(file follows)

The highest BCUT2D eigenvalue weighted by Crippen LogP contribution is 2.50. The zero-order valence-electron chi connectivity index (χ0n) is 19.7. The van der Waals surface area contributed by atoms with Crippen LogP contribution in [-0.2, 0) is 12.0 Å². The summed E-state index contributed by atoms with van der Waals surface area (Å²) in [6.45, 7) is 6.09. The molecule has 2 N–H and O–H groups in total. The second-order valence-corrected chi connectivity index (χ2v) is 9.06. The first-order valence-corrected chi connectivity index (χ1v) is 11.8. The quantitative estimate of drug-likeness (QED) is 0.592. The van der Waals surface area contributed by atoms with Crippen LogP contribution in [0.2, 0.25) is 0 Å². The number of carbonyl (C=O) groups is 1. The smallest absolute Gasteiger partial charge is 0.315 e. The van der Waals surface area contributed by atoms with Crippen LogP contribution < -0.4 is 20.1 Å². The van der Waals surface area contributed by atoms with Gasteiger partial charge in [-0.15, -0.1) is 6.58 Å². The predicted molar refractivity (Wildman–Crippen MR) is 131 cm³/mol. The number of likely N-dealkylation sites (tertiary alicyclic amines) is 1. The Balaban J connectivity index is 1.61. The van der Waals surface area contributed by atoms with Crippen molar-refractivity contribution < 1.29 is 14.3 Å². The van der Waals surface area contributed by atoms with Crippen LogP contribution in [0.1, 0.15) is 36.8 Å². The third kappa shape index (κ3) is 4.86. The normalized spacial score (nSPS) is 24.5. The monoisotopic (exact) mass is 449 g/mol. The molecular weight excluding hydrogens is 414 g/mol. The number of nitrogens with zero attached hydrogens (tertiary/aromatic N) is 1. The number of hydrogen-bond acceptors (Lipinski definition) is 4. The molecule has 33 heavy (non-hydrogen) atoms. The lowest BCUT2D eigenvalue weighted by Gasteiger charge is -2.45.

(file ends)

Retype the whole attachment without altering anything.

The highest BCUT2D eigenvalue weighted by Crippen LogP contribution is 2.50. The zero-order valence-electron chi connectivity index (χ0n) is 19.7. The van der Waals surface area contributed by atoms with Crippen LogP contribution in [-0.2, 0) is 12.0 Å². The summed E-state index contributed by atoms with van der Waals surface area (Å²) in [6.45, 7) is 6.09. The molecule has 2 N–H and O–H groups in total. The second-order valence-corrected chi connectivity index (χ2v) is 9.06. The first-order valence-corrected chi connectivity index (χ1v) is 11.8. The quantitative estimate of drug-likeness (QED) is 0.592. The van der Waals surface area contributed by atoms with Crippen LogP contribution in [0.2, 0.25) is 0 Å². The number of carbonyl (C=O) groups is 1. The smallest absolute Gasteiger partial charge is 0.315 e. The van der Waals surface area contributed by atoms with Crippen LogP contribution < -0.4 is 20.1 Å². The van der Waals surface area contributed by atoms with Gasteiger partial charge in [-0.15, -0.1) is 6.58 Å². The predicted molar refractivity (Wildman–Crippen MR) is 131 cm³/mol. The number of likely N-dealkylation sites (tertiary alicyclic amines) is 1. The Balaban J connectivity index is 1.61. The van der Waals surface area contributed by atoms with Crippen molar-refractivity contribution < 1.29 is 14.3 Å². The van der Waals surface area contributed by atoms with Crippen LogP contribution in [0.1, 0.15) is 36.8 Å². The third kappa shape index (κ3) is 4.86. The normalized spacial score (nSPS) is 24.5. The monoisotopic (exact) mass is 449 g/mol. The molecular weight excluding hydrogens is 414 g/mol. The number of nitrogens with zero attached hydrogens (tertiary/aromatic N) is 1. The number of hydrogen-bond acceptors (Lipinski definition) is 4. The molecule has 33 heavy (non-hydrogen) atoms. The lowest BCUT2D eigenvalue weighted by Gasteiger charge is -2.45.